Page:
Saudi Aramco to Invest $200 Billion in Refining, Exploration

Saudi Arabian Oil Co. plans to build refineries in China and Indonesia as part of a $200 billion spending program to double refining capacity and explore for oil and natural gas during the next decade.

Saudi Aramco, as the state-run company is known, is preparing for talks about “final terms” for a Chinese refinery and is still waiting for “good terms to be put on the table” for a processing plant in Indonesia, Chief Executive Officer Khalid al-Falih said in an interview. Aramco will probably decide soon whether to invest in expanding a plant it operates with Japan’s Sumitomo Chemical Co., he said on Jan. 14.

Aramco, the world’s largest crude exporter, is expanding refining and petrochemical production to meet domestic demand and export refined products that can fetch higher prices than oil. The company plans to boost its global refining capacity to 8 million barrels a day in 10 years, including projects yet to be announced, al-Falih said.

“It’s an aspiration for a longer-term growth objective,” he said of the refining-capacity target in the interview at company headquarters in the eastern Saudi city of Dhahran.

Aramco also plans to invest in drilling for oil and gas inside the kingdom and in petrochemicals production and other downstream activities, he said.

Tight Gas

The company is exploring for unconventional gas, including shale and tight gas, in the nation’s northwestern region, al- Falih said on Jan. 14. Low gas prices are a “challenge” to developing these hard-to-reach deposits, he said. Aramco’s capital spending will probably rise to more than $20 billion a year if it develops unconventional gas, he said in the interview.

Aramco will invest $90 billion in the next five years to increase refining capacity by 50 percent to 6 million barrels a day in projects “that more or less have been identified,” al- Falih said. Refining capacity in Saudi Arabia itself will rise to 3.46 million barrels a day in 2016 from 2.26 million barrels, according to a presentation Aramco officials made at an October conference in Bahrain.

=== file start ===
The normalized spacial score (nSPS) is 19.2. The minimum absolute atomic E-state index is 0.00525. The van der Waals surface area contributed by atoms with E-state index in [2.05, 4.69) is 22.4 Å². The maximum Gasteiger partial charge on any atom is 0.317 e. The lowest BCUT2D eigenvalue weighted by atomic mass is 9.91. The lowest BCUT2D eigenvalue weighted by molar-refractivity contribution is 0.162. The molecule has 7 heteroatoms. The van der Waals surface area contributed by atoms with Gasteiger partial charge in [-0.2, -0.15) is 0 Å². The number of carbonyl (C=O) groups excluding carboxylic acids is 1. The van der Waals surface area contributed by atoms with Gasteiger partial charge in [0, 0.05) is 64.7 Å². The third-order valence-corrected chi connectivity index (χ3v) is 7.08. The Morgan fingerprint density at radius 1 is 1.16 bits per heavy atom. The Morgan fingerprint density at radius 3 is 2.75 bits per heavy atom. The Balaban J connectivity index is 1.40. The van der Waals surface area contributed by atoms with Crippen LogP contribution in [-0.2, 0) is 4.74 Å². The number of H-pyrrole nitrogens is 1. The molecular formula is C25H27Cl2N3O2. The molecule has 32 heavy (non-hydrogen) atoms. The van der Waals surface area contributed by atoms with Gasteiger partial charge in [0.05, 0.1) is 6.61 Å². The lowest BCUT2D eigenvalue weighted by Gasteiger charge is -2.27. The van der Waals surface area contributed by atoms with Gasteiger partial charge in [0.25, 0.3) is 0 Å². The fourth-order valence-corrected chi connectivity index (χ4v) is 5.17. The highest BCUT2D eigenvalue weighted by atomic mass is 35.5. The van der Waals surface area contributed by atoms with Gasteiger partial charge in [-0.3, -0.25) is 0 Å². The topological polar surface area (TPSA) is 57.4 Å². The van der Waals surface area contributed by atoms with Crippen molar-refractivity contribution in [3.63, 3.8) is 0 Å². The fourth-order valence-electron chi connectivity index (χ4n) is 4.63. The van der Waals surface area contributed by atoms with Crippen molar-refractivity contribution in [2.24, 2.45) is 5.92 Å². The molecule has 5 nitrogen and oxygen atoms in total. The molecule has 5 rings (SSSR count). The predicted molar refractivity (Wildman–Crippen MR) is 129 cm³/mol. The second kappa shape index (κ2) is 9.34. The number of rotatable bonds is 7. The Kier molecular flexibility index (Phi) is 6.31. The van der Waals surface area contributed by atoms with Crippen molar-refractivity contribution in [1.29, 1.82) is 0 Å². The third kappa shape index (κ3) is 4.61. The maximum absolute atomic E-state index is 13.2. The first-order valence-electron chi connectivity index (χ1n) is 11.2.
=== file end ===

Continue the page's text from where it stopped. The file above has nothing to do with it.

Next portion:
Saudi Arabia’s crude oil production rate in December was 9.76 million barrels a day, the Organization of Petroleum Exporting Countries said in a report yesterday, using the average of several external estimates.

China Demand

Most of the capacity to be added above the five-year target will be at refineries in Asia, with the bulk of that in China, al-Falih said. Aramco seeks to tap increasing consumption in China, Asia’s biggest energy user, by forming joint ventures with local partners.

The CEO said he was confident about reaching final terms on a plant with China National Petroleum Corp. (CNPZ), that nation’s largest energy producer, to be built in southern Yunnan province. The companies have agreed on the scope of the project, including the refinery and marketing, he said.

“It’s always key for Saudi Aramco when we invest anywhere to consider both the refining side and the retail marketing network,” he said.